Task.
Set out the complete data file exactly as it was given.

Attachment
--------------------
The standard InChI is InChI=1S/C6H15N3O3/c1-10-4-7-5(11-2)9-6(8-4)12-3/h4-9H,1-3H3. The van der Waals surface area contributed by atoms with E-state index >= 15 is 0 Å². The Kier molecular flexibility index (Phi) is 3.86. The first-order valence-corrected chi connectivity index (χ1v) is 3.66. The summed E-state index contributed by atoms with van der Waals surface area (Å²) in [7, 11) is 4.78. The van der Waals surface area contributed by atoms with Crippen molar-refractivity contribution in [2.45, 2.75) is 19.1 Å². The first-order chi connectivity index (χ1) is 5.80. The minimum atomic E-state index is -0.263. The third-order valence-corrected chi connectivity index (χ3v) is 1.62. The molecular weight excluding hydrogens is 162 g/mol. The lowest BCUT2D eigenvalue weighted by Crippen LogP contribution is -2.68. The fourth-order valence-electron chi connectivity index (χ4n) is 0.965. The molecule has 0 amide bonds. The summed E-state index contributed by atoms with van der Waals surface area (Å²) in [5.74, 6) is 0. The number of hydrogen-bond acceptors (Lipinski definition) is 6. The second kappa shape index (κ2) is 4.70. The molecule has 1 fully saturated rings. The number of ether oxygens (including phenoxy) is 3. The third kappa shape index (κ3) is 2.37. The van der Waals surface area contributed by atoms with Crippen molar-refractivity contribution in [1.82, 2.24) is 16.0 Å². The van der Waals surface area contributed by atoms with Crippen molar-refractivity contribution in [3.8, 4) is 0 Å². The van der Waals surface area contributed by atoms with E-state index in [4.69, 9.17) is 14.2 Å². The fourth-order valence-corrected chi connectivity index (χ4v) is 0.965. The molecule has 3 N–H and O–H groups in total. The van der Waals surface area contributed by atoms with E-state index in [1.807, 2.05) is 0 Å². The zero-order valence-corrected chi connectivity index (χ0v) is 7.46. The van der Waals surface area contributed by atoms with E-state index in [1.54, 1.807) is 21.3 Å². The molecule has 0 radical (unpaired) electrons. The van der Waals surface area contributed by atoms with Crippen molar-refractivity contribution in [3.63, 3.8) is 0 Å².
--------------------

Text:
The standard InChI is InChI=1S/C6H15N3O3/c1-10-4-7-5(11-2)9-6(8-4)12-3/h4-9H,1-3H3. The van der Waals surface area contributed by atoms with E-state index >= 15 is 0 Å². The Kier molecular flexibility index (Phi) is 3.86. The first-order valence-corrected chi connectivity index (χ1v) is 3.66. The summed E-state index contributed by atoms with van der Waals surface area (Å²) in [7, 11) is 4.78. The van der Waals surface area contributed by atoms with Crippen molar-refractivity contribution in [2.45, 2.75) is 19.1 Å². The first-order chi connectivity index (χ1) is 5.80. The minimum atomic E-state index is -0.263. The third-order valence-corrected chi connectivity index (χ3v) is 1.62. The molecular weight excluding hydrogens is 162 g/mol. The lowest BCUT2D eigenvalue weighted by Crippen LogP contribution is -2.68. The fourth-order valence-electron chi connectivity index (χ4n) is 0.965. The molecule has 0 amide bonds. The summed E-state index contributed by atoms with van der Waals surface area (Å²) in [5.74, 6) is 0. The number of hydrogen-bond acceptors (Lipinski definition) is 6. The second kappa shape index (κ2) is 4.70. The molecule has 1 fully saturated rings. The number of ether oxygens (including phenoxy) is 3. The third kappa shape index (κ3) is 2.37. The van der Waals surface area contributed by atoms with Crippen molar-refractivity contribution in [1.82, 2.24) is 16.0 Å². The van der Waals surface area contributed by atoms with Crippen molar-refractivity contribution in [3.8, 4) is 0 Å². The van der Waals surface area contributed by atoms with E-state index in [4.69, 9.17) is 14.2 Å². The fourth-order valence-corrected chi connectivity index (χ4v) is 0.965. The molecule has 3 N–H and O–H groups in total. The van der Waals surface area contributed by atoms with E-state index in [1.807, 2.05) is 0 Å². The zero-order valence-corrected chi connectivity index (χ0v) is 7.46. The van der Waals surface area contributed by atoms with E-state index in [1.54, 1.807) is 21.3 Å². The molecule has 0 radical (unpaired) electrons. The van der Waals surface area contributed by atoms with Crippen molar-refractivity contribution in [3.63, 3.8) is 0 Å².